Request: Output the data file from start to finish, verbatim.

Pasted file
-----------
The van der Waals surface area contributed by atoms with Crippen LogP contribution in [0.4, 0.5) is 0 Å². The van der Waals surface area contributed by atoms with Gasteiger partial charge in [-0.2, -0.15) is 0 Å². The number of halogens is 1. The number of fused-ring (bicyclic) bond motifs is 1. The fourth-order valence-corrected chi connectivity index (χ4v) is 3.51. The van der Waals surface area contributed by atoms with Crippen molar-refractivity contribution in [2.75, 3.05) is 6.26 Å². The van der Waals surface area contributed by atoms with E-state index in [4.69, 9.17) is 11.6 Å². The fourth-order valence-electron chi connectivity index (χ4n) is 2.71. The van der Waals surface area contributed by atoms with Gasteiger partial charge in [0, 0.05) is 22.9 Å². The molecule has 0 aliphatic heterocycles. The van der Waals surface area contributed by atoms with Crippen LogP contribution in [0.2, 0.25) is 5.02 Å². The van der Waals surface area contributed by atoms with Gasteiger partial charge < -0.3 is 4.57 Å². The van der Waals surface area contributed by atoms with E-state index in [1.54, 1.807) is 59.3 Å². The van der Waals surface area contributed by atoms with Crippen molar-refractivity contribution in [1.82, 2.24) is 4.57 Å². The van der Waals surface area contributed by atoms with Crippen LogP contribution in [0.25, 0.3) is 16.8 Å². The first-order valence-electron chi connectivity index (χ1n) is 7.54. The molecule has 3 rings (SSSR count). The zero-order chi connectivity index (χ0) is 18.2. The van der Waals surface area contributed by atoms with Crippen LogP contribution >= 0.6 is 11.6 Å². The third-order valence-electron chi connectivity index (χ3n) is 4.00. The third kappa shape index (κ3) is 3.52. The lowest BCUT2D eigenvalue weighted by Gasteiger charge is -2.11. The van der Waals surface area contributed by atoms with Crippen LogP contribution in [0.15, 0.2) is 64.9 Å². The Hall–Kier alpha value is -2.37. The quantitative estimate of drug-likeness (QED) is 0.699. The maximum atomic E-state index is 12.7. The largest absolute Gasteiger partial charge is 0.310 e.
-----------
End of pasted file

The van der Waals surface area contributed by atoms with Crippen LogP contribution in [0.4, 0.5) is 0 Å². The van der Waals surface area contributed by atoms with Gasteiger partial charge in [-0.2, -0.15) is 0 Å². The number of halogens is 1. The number of fused-ring (bicyclic) bond motifs is 1. The fourth-order valence-corrected chi connectivity index (χ4v) is 3.51. The van der Waals surface area contributed by atoms with Crippen molar-refractivity contribution in [2.75, 3.05) is 6.26 Å². The van der Waals surface area contributed by atoms with E-state index in [4.69, 9.17) is 11.6 Å². The fourth-order valence-electron chi connectivity index (χ4n) is 2.71. The van der Waals surface area contributed by atoms with Gasteiger partial charge in [0, 0.05) is 22.9 Å². The molecule has 0 aliphatic heterocycles. The van der Waals surface area contributed by atoms with Crippen LogP contribution in [0.2, 0.25) is 5.02 Å². The van der Waals surface area contributed by atoms with Gasteiger partial charge < -0.3 is 4.57 Å². The van der Waals surface area contributed by atoms with E-state index in [1.54, 1.807) is 59.3 Å². The van der Waals surface area contributed by atoms with Crippen molar-refractivity contribution in [1.82, 2.24) is 4.57 Å². The van der Waals surface area contributed by atoms with Crippen LogP contribution in [0.25, 0.3) is 16.8 Å². The first-order valence-electron chi connectivity index (χ1n) is 7.54. The molecule has 3 rings (SSSR count). The zero-order chi connectivity index (χ0) is 18.2. The van der Waals surface area contributed by atoms with Crippen LogP contribution >= 0.6 is 11.6 Å². The third-order valence-electron chi connectivity index (χ3n) is 4.00. The third kappa shape index (κ3) is 3.52. The lowest BCUT2D eigenvalue weighted by Gasteiger charge is -2.11. The van der Waals surface area contributed by atoms with Crippen LogP contribution in [0.15, 0.2) is 64.9 Å². The Hall–Kier alpha value is -2.37. The quantitative estimate of drug-likeness (QED) is 0.699. The maximum atomic E-state index is 12.7. The largest absolute Gasteiger partial charge is 0.310 e.